The artist revisits the site of his iconic crawl.
Sara Bodinson, Kelly Cannon
Jan 15, 2020
Pope.L began a series of street performances, or crawls, in the late 1970s, in an effort to “do a work that didn’t require language, it just required an action.”
In 1991, wearing a business suit and holding a potted dandelion, he crawled, military-style, along the perimeter of Tompkins Square Park in Manhattan’s East Village. The park had recently been the site of riots involving the homeless population that took shelter there; squatters, activists, and the police.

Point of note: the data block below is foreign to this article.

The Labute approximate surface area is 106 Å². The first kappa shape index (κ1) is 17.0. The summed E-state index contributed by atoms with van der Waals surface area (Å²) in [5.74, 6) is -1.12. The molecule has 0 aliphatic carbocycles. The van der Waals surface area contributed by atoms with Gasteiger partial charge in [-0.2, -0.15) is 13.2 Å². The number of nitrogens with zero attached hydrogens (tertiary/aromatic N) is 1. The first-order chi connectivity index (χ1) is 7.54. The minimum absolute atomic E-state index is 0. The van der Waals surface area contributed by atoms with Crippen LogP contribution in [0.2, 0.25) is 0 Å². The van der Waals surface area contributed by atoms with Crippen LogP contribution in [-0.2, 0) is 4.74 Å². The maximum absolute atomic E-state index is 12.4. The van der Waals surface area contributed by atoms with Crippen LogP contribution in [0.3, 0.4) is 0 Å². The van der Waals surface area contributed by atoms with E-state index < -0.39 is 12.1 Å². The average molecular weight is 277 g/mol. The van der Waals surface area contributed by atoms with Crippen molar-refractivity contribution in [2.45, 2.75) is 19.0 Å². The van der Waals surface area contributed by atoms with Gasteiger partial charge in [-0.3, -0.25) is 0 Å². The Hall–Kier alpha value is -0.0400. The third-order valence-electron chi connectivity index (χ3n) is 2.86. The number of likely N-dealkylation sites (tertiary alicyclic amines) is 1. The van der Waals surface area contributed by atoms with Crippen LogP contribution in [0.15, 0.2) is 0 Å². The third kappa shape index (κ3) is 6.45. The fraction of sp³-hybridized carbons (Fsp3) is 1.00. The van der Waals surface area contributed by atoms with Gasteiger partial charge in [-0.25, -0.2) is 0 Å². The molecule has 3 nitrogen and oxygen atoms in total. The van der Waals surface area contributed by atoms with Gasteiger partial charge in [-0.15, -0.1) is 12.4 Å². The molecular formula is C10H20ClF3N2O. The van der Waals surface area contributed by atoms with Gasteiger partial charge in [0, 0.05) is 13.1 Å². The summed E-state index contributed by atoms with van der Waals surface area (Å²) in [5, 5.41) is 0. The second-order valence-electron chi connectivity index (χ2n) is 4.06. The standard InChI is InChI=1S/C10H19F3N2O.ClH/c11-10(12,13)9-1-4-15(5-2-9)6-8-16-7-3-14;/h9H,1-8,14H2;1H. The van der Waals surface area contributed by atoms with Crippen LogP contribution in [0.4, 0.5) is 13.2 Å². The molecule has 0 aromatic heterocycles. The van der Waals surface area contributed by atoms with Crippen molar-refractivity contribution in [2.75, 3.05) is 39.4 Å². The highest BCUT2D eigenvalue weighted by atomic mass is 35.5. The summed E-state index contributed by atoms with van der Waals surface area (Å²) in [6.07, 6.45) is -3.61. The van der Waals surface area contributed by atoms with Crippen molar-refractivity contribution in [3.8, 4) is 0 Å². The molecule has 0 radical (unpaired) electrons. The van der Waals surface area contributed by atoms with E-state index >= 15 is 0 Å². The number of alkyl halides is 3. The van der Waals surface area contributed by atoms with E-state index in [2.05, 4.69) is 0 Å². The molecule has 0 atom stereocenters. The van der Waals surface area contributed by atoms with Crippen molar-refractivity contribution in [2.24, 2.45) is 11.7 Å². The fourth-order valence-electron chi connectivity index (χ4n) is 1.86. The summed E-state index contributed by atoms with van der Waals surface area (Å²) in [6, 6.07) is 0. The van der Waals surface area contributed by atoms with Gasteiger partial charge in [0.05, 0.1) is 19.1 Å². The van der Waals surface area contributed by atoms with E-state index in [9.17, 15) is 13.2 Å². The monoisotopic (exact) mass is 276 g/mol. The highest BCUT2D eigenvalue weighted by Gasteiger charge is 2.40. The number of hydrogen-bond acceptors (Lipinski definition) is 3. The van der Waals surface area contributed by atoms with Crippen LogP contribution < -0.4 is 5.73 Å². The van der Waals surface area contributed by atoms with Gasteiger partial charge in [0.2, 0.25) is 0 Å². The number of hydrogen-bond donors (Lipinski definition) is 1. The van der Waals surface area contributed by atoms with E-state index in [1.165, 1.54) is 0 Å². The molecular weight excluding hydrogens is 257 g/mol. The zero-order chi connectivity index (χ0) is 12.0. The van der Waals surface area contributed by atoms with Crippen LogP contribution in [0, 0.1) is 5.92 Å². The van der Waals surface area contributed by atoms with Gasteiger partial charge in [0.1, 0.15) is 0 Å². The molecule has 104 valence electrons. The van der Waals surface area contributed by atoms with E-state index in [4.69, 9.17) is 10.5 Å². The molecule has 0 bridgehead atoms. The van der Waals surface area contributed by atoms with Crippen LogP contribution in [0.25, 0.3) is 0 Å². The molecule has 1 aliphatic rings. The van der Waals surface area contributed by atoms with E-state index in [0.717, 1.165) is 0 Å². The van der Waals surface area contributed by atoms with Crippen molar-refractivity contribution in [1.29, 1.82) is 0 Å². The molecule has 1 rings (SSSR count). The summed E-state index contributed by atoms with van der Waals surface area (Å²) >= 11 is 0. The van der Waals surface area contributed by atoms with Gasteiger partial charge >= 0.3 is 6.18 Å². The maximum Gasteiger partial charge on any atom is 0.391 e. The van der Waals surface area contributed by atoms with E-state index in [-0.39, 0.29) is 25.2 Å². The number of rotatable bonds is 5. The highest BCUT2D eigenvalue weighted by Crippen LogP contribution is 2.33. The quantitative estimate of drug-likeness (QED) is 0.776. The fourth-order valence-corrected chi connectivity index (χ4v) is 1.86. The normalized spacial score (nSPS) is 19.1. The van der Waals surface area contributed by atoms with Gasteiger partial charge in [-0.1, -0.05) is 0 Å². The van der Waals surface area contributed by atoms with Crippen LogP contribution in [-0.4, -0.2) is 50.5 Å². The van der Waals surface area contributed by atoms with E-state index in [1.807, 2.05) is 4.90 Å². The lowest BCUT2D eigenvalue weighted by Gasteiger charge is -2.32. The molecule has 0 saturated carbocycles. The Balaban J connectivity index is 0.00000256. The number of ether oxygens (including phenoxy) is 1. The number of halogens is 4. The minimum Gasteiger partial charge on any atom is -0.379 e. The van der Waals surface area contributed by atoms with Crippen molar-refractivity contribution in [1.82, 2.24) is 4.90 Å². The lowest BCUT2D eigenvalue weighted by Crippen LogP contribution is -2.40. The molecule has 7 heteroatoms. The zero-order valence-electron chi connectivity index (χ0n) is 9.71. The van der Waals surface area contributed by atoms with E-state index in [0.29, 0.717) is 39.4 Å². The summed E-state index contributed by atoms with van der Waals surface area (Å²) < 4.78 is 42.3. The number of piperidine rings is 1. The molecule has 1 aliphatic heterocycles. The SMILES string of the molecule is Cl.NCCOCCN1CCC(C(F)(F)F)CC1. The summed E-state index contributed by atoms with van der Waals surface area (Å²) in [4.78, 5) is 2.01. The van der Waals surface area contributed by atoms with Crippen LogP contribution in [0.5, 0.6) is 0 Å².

By “giving up his verticality” during his crawls, Pope.L prompted spectators to direct their gaze downward, drawing attention to the people who exist in vulnerable positions on the street and in society. His suit underscored the deep rift between aspirations of upward mobility and the absence of opportunity that confronts many Americans.
This fall, we traveled around New York City with Pope.L to revisit the sites of his performances, including Tompkins Square Park.
This film also appears as part of MoMA’s free online course What Is Contemporary Art? on Coursera. member: Pope.L, 1978–2001 is on view through February 1, 2020.